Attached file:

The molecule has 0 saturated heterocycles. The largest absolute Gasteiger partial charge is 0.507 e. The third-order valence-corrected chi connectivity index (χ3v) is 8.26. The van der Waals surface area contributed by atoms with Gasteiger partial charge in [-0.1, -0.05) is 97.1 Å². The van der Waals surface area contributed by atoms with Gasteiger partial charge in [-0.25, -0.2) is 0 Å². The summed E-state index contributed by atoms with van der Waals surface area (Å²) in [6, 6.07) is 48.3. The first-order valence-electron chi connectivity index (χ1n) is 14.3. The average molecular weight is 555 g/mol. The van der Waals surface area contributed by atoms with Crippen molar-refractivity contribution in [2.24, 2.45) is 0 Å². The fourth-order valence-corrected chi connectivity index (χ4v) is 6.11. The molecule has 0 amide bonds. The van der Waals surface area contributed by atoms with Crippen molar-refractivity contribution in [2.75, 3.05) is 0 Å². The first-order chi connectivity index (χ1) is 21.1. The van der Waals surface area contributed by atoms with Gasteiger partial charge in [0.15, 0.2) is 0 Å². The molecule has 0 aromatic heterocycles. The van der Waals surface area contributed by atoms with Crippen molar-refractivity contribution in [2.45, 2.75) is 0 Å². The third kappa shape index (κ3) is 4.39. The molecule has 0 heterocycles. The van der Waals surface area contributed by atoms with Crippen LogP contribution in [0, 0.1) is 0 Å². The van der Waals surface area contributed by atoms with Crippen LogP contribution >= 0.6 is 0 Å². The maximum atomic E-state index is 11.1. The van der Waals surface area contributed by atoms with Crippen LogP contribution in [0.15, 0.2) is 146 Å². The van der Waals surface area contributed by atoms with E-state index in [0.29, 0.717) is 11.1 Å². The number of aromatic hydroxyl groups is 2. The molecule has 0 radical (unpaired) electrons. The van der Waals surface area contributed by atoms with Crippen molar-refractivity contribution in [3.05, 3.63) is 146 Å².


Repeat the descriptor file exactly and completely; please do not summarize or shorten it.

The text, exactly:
The molecule has 0 saturated heterocycles. The largest absolute Gasteiger partial charge is 0.507 e. The third-order valence-corrected chi connectivity index (χ3v) is 8.26. The van der Waals surface area contributed by atoms with Gasteiger partial charge in [-0.1, -0.05) is 97.1 Å². The van der Waals surface area contributed by atoms with Gasteiger partial charge in [-0.25, -0.2) is 0 Å². The summed E-state index contributed by atoms with van der Waals surface area (Å²) in [6, 6.07) is 48.3. The first-order valence-electron chi connectivity index (χ1n) is 14.3. The average molecular weight is 555 g/mol. The van der Waals surface area contributed by atoms with Crippen molar-refractivity contribution in [2.24, 2.45) is 0 Å². The fourth-order valence-corrected chi connectivity index (χ4v) is 6.11. The molecule has 0 amide bonds. The van der Waals surface area contributed by atoms with Crippen molar-refractivity contribution in [2.75, 3.05) is 0 Å². The first-order chi connectivity index (χ1) is 21.1. The van der Waals surface area contributed by atoms with Gasteiger partial charge in [0.15, 0.2) is 0 Å². The molecule has 0 aromatic heterocycles. The van der Waals surface area contributed by atoms with Crippen molar-refractivity contribution in [2.45, 2.75) is 0 Å². The third kappa shape index (κ3) is 4.39. The molecule has 0 heterocycles. The van der Waals surface area contributed by atoms with Crippen LogP contribution in [0, 0.1) is 0 Å². The van der Waals surface area contributed by atoms with Crippen LogP contribution >= 0.6 is 0 Å². The maximum atomic E-state index is 11.1. The van der Waals surface area contributed by atoms with Crippen LogP contribution in [0.15, 0.2) is 146 Å². The van der Waals surface area contributed by atoms with E-state index in [0.29, 0.717) is 11.1 Å². The number of aromatic hydroxyl groups is 2. The molecule has 0 radical (unpaired) electrons. The van der Waals surface area contributed by atoms with Crippen molar-refractivity contribution in [3.05, 3.63) is 146 Å².